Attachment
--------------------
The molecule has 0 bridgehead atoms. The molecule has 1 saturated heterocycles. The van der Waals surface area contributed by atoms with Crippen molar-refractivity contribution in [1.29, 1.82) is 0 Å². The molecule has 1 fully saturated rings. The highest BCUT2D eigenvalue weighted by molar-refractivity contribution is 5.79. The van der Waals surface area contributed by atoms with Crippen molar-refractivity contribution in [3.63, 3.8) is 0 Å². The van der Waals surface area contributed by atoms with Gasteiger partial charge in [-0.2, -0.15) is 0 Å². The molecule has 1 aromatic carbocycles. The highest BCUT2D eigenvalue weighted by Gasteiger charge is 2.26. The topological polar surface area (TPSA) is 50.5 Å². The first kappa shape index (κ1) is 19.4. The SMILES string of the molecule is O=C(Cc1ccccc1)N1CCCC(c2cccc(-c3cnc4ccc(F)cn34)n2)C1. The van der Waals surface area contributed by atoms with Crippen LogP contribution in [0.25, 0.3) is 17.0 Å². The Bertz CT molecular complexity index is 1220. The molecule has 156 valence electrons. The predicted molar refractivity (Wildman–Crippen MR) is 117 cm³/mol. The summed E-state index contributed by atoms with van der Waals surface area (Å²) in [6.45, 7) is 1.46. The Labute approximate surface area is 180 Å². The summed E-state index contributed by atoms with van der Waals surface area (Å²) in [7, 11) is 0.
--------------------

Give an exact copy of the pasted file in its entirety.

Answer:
The molecule has 0 bridgehead atoms. The molecule has 1 saturated heterocycles. The van der Waals surface area contributed by atoms with Crippen molar-refractivity contribution in [1.29, 1.82) is 0 Å². The molecule has 1 fully saturated rings. The highest BCUT2D eigenvalue weighted by molar-refractivity contribution is 5.79. The van der Waals surface area contributed by atoms with Crippen molar-refractivity contribution in [3.63, 3.8) is 0 Å². The van der Waals surface area contributed by atoms with Gasteiger partial charge in [-0.2, -0.15) is 0 Å². The molecule has 1 aromatic carbocycles. The highest BCUT2D eigenvalue weighted by Gasteiger charge is 2.26. The topological polar surface area (TPSA) is 50.5 Å². The first kappa shape index (κ1) is 19.4. The SMILES string of the molecule is O=C(Cc1ccccc1)N1CCCC(c2cccc(-c3cnc4ccc(F)cn34)n2)C1. The van der Waals surface area contributed by atoms with Crippen LogP contribution in [0.25, 0.3) is 17.0 Å². The Bertz CT molecular complexity index is 1220. The molecule has 156 valence electrons. The predicted molar refractivity (Wildman–Crippen MR) is 117 cm³/mol. The summed E-state index contributed by atoms with van der Waals surface area (Å²) in [6.45, 7) is 1.46. The Labute approximate surface area is 180 Å². The summed E-state index contributed by atoms with van der Waals surface area (Å²) in [7, 11) is 0.